I was supposed to be making dinner for the kids, instead I stood outside where the wind blew and the thunder rumbled. The air was still warm, making the first few raindrops a pleasant distraction. Summer storms were one of the things I loved about Utah when I was a childhood visitor. My native California failed to supply me with thunderstorms, but we’d usually get at least one when we visited in Utah. I still love the summer storms even though I’ve lived in Utah long enough that they could have become boring. When the rain starts to blow and the sky rumbles I want to be outside, or at least near a window. I want to participate in the weather event.
I ran on the track team the spring when I was sixteen. It was my friends rather than the sport itself which kept me coming back. One particularly sweltering day, clouds rolled across the California sky and the rain began to fall. It was a warm, steady rain. Like the children we still were, even though we spent most of our teenaged hours pretending to be adult, my friends and I did not flee the rain. We reveled in it. My track shoes were soaked by the puddle splashes. My hair swung in long wet ropes as I twirled and stared at the gray sky. There was no wind, no rolling thunder, just a sense that the rain had washed away all the worry about the track meet on Friday and the biology test next Tuesday. In the puddles and the rain I could splash and not worry. My mother did not scold me when my clothes dripped all over the inside of the car on the trip home. I think she understood.
Later that same year I visited in Utah for a church youth conference. Most of the conference was spent in casual clothes, playing games, attending sessions, getting to know new friends. One night was set aside for a spiritual service. We all dressed in Sunday best and gathered together. At the end of the meeting we emerged to discover that a storm had just passed over. The pavements were covered with fresh puddles and the last drops fell from the sky. Thunder rolled away from us in the distance, receding toward the mountains. I breathed deep the warm damp air. The meeting had affected me, the feel of the post-rain air affected me even more. Everything seemed possible, I had my whole future before me. Instead of walking sedately to our next destination, I kicked off my shoes and dashed. I zigged my path to make sure my feet landed squarely in some of the shallow puddles. I zagged so that my free hand could slap the water in the fountain. I twirled so my skirt swished around my legs. Only when I reached the building on the far side of the courtyard did I return the shoes to my feet and enter.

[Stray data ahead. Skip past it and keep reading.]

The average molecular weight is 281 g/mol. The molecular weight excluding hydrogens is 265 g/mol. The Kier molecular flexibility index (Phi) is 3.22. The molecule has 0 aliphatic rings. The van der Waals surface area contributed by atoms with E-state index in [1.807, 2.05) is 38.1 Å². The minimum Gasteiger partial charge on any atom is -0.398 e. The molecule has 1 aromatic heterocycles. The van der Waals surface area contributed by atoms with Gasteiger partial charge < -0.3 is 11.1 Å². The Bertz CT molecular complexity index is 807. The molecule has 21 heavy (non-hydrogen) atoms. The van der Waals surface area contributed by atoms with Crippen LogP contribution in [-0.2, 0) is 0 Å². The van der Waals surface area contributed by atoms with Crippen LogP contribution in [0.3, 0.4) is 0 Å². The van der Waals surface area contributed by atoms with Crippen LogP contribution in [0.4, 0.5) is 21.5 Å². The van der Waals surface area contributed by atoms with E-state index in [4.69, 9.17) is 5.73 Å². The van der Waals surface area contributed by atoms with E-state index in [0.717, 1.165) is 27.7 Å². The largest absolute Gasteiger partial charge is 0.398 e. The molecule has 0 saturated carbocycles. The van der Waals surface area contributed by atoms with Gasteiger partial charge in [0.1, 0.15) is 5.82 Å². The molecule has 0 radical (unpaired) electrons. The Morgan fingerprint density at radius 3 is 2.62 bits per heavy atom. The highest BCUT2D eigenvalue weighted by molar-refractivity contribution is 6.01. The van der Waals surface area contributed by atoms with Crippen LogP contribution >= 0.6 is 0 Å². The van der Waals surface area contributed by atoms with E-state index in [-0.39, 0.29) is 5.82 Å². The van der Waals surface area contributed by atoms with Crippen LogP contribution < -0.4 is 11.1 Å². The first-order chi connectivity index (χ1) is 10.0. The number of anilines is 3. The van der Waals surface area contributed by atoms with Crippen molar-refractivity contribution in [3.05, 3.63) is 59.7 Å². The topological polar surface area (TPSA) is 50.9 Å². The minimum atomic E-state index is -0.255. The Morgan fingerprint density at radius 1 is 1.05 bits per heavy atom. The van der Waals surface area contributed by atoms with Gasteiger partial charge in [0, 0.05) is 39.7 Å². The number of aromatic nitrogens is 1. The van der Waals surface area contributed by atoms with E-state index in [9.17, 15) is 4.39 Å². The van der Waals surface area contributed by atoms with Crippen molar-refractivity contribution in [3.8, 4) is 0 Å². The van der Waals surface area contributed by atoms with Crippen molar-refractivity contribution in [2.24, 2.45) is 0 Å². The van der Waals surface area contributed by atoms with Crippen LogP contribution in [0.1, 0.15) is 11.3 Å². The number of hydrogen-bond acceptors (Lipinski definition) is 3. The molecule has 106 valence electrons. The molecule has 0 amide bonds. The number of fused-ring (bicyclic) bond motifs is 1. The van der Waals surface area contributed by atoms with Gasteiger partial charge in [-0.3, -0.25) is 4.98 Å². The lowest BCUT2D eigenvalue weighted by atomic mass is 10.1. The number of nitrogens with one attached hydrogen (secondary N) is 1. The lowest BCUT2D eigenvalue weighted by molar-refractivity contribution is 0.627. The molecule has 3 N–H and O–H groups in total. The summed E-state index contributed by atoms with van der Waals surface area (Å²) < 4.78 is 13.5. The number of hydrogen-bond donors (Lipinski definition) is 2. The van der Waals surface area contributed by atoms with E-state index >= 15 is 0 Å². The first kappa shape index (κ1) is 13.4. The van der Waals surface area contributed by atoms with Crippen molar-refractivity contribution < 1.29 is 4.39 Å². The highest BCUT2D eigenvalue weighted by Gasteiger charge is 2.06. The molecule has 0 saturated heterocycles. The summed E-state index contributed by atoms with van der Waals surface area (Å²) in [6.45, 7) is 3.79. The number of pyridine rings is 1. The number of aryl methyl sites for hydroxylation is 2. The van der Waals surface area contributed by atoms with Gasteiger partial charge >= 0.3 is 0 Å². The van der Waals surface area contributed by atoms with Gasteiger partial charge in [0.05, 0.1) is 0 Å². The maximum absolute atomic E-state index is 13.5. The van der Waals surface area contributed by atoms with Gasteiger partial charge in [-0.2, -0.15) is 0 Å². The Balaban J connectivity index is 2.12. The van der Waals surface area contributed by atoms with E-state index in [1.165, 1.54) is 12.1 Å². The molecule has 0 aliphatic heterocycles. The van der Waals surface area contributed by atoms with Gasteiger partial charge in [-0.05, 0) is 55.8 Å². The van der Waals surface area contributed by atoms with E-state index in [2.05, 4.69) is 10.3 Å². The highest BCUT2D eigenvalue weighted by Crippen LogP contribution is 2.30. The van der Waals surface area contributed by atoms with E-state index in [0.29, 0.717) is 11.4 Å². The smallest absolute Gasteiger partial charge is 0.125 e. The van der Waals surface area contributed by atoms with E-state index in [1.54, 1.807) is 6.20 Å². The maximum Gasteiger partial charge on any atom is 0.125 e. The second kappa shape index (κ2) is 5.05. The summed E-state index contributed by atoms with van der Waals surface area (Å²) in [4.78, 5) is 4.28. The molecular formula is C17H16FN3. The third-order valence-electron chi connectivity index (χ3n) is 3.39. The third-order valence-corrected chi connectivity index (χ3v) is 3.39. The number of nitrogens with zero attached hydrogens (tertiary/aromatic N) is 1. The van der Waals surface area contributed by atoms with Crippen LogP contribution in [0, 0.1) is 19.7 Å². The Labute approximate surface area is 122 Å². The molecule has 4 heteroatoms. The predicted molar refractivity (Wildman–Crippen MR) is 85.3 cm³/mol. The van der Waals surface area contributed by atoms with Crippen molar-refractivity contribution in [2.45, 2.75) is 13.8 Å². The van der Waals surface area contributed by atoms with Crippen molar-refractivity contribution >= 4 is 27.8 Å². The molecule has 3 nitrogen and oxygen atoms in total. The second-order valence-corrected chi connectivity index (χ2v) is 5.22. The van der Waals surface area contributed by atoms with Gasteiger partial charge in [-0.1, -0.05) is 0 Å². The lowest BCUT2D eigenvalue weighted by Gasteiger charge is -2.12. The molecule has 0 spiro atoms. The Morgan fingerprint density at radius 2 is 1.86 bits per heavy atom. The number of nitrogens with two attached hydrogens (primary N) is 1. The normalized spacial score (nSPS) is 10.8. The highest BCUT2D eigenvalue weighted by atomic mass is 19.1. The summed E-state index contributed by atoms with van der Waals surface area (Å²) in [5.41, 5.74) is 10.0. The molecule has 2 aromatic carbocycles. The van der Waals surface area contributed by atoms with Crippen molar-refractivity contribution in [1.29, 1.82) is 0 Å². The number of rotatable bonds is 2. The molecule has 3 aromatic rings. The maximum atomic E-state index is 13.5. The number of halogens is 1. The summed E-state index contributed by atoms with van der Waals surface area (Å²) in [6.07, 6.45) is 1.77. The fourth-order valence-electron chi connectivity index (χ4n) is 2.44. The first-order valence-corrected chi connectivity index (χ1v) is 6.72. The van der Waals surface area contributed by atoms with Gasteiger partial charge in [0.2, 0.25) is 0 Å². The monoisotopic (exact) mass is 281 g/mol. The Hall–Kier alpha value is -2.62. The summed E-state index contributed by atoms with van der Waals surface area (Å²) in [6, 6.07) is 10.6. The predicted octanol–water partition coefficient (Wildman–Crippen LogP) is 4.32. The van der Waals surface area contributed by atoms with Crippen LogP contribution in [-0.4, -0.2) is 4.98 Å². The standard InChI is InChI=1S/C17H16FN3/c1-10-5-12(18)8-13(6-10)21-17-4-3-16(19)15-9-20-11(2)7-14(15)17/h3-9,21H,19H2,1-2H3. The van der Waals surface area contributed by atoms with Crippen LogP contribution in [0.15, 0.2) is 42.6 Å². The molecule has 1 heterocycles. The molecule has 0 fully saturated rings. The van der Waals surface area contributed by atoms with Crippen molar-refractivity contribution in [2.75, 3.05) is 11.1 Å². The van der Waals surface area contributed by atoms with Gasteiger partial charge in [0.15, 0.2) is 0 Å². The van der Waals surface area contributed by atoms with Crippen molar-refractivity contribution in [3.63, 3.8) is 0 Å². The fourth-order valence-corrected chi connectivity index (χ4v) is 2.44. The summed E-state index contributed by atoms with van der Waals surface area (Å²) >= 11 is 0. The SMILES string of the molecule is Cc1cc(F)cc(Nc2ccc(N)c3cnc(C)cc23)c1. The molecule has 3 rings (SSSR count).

Twenty years later I stayed standing on my porch and delaying the preparation for dinner until the rain came down in earnest. These bigger drops were cooler than the first ones. I opened my door to go inside. It was the responsible thing to do. Then I heard the laughter of my two youngest children. They did not see me there in the door frame. They were too busy. The splashes from their feet blended with the millions of tiny splashes from each raindrop. Their hair was plastered to their heads and smiles were plastered to their faces. I watched them there and remembered what it was like to dance in the rain. The wind carried the smell of wet pavement and earth to me. Minutes drifted past as I watched. Then I went and placed a pair of towels by the front door, ready for small people when they were tired of being wet. They came in ten minutes after and rolled themselves into the towels. A pair of be-toweled figures dashed for the warmth of bath and shower. By the time they were changed the spaghetti was almost done. So was the rain. The storm passed us by and all was well.
Mirrored from onecobble.com.